Manulife to pay accidental death benefits and double costs.

On March 19, 2002, the Alberta Court of Queen’s Bench ordered Manulife to pay benefits under an accidental death policy, and to pay double costs to the plaintiff in McCoy v Manulife, 2002 ABQB 298.

The plaintiff’s brother, Ward McCoy, was covered through his employment by a policy of life insurance and accidental death insurance provided by Manufacturers Life Insurance Company. The plaintiff, Keith McCoy, was the beneficiary of the policy.

The brother died on the 23rd of June, 1997. He had been drinking over a three-day period. Twelve hours after he stopped drinking he suffered cardiac arrest. Although resuscitated he developed brain death and was removed from life support on June 23rd. The autopsy report states that no ethanol was found in his blood at admission to hospital. The medical examiner gave the opinion that it was more likely than not that he died of acute ethanol withdrawal.

A claim was submitted under the policy of insurance. The life insurance portion was paid out on August 27th within five days of receipt of the claim but the Defendant denied liability on the accidental death benefit portion of the claim.

In concise reasons for judgment, the Court held:

[8] While the holistic approach would benefit the Plaintiff it is not necessary to consider it. The wording of the policy in this case clearly puts the case into the category of accidental result as opposed to accidental cause. The death in this situation was an accidental result of the deceased’s activities. The death was unexpected or unforeseen.

[9] The Defendant could easily have used different wording in the policy if the Defendant had wanted a different result. The cases distinguishing the two types of wording have been in existence for some time.

[10] There is no evidence that the coverage is excluded under the provisions that set out those losses not covered. In particular, the defendant has no basis to argue that the injury was self inflicted. The Defendant could have clearly excluded the situation found in this case when drafting its policy.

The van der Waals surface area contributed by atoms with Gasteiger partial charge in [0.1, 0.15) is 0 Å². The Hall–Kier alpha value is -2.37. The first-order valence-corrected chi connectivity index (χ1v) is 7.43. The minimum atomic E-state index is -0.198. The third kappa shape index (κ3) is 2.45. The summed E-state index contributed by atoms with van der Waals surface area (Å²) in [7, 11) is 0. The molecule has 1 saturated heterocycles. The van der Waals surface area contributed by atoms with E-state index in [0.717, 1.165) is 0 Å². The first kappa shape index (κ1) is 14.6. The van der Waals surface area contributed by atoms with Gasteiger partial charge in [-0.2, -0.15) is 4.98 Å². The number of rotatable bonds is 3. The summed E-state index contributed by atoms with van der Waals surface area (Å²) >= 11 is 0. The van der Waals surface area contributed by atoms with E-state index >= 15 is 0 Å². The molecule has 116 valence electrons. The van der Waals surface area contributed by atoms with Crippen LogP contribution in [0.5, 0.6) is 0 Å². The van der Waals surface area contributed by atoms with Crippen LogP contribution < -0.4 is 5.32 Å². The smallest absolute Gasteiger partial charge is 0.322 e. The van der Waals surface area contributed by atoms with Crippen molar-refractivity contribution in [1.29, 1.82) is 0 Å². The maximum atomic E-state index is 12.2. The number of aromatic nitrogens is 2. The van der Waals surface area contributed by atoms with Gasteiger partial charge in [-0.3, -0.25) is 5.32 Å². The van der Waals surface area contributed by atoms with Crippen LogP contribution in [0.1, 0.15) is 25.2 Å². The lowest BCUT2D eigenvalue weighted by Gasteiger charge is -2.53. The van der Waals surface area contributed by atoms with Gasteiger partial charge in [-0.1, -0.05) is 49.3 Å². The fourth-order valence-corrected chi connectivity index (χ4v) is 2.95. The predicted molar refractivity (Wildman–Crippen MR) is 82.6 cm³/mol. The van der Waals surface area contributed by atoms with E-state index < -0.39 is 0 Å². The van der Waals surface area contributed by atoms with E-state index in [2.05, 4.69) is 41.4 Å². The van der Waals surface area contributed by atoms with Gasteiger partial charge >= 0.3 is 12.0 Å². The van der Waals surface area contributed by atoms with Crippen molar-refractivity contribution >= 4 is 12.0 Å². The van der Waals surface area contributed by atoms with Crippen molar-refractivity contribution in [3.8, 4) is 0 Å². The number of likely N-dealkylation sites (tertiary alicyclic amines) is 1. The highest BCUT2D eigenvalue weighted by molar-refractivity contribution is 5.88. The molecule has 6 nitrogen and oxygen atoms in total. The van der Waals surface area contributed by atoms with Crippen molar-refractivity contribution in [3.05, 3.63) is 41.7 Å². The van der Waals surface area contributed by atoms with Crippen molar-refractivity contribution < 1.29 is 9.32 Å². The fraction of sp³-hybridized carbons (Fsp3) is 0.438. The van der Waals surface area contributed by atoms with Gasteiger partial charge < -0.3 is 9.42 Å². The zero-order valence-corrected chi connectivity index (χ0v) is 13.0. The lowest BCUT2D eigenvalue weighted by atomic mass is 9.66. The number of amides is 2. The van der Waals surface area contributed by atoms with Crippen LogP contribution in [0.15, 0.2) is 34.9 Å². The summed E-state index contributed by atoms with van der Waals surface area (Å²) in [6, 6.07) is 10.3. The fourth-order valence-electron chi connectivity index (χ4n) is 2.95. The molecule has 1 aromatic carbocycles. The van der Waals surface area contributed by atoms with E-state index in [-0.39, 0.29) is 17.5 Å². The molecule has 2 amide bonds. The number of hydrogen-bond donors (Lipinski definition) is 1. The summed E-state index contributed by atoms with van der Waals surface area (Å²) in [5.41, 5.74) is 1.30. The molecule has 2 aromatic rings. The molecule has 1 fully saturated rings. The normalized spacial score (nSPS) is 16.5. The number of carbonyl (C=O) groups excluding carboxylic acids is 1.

[11] Therefore, the Defendant is liable to the Plaintiff under the policy for a payment for the accidental death benefit in the amount of $70,000.00. The Plaintiff is also entitled to interest pursuant to the rates under the Judgment Interest Act in force from time to time from the date of the first denial of coverage.

[12] The Plaintiff has also requested punitive damages. While an insurer has a duty of good faith and fair dealing, the conduct of the Defendant was not such that punitive damages should be awarded. The basic claim was paid within five days of receipt. Although the pleadings might concern those without legal experience in civil cases, they were not unusual and no allegations of fraud were raised. There was some unreasonable delay but nothing that offends the court’s sense of decency and that cannot be compensated by extra costs.

[13] The Plaintiff is entitled to costs throughout on double column 2 of schedule C. The conduct of Defendant’s counsel does not call for solicitor and client costs.

Manulife was represented by in-house counsel, Blair Anderson. Although the plaintiff raised questions about Mr. Anderson’s conduct, solicitor and client costs were not ordered. A few years later Mr. Anderson was a witness in a case against Manulife which went to the Ontario Court of Appeal. The OCA discussed Mr. Anderson’s conduct at paragraph 46 of: Manulife v Ward, 2007 ONCA 881.